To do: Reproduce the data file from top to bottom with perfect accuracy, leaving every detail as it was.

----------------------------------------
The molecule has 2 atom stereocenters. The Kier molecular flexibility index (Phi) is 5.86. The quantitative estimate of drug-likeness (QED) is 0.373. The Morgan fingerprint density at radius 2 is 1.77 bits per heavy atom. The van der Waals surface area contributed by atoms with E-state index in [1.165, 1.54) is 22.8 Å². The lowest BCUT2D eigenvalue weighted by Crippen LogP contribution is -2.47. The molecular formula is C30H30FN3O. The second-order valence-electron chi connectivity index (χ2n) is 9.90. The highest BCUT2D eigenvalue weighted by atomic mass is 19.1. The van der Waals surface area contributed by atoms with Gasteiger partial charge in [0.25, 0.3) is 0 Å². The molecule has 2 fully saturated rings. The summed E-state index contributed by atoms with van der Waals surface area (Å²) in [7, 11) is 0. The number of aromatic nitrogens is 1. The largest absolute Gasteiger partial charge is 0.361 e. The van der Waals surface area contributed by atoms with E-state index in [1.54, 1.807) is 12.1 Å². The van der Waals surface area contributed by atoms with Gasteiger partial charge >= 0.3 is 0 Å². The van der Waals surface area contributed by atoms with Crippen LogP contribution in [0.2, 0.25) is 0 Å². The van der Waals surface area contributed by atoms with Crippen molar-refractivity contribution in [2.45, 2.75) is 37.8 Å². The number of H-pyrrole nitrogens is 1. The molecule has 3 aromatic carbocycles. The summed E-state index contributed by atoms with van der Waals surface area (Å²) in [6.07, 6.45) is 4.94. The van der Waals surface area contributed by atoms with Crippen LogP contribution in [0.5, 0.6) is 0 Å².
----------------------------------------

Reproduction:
The molecule has 2 atom stereocenters. The Kier molecular flexibility index (Phi) is 5.86. The quantitative estimate of drug-likeness (QED) is 0.373. The Morgan fingerprint density at radius 2 is 1.77 bits per heavy atom. The van der Waals surface area contributed by atoms with E-state index in [1.165, 1.54) is 22.8 Å². The lowest BCUT2D eigenvalue weighted by Crippen LogP contribution is -2.47. The molecular formula is C30H30FN3O. The second-order valence-electron chi connectivity index (χ2n) is 9.90. The highest BCUT2D eigenvalue weighted by atomic mass is 19.1. The van der Waals surface area contributed by atoms with Gasteiger partial charge in [0.25, 0.3) is 0 Å². The molecule has 2 fully saturated rings. The summed E-state index contributed by atoms with van der Waals surface area (Å²) in [7, 11) is 0. The number of aromatic nitrogens is 1. The largest absolute Gasteiger partial charge is 0.361 e. The van der Waals surface area contributed by atoms with E-state index in [1.54, 1.807) is 12.1 Å². The van der Waals surface area contributed by atoms with Gasteiger partial charge >= 0.3 is 0 Å². The van der Waals surface area contributed by atoms with Crippen LogP contribution in [0.2, 0.25) is 0 Å². The van der Waals surface area contributed by atoms with Crippen molar-refractivity contribution in [2.45, 2.75) is 37.8 Å². The number of H-pyrrole nitrogens is 1. The molecule has 3 aromatic carbocycles. The summed E-state index contributed by atoms with van der Waals surface area (Å²) in [6.07, 6.45) is 4.94. The van der Waals surface area contributed by atoms with Crippen LogP contribution in [0.5, 0.6) is 0 Å².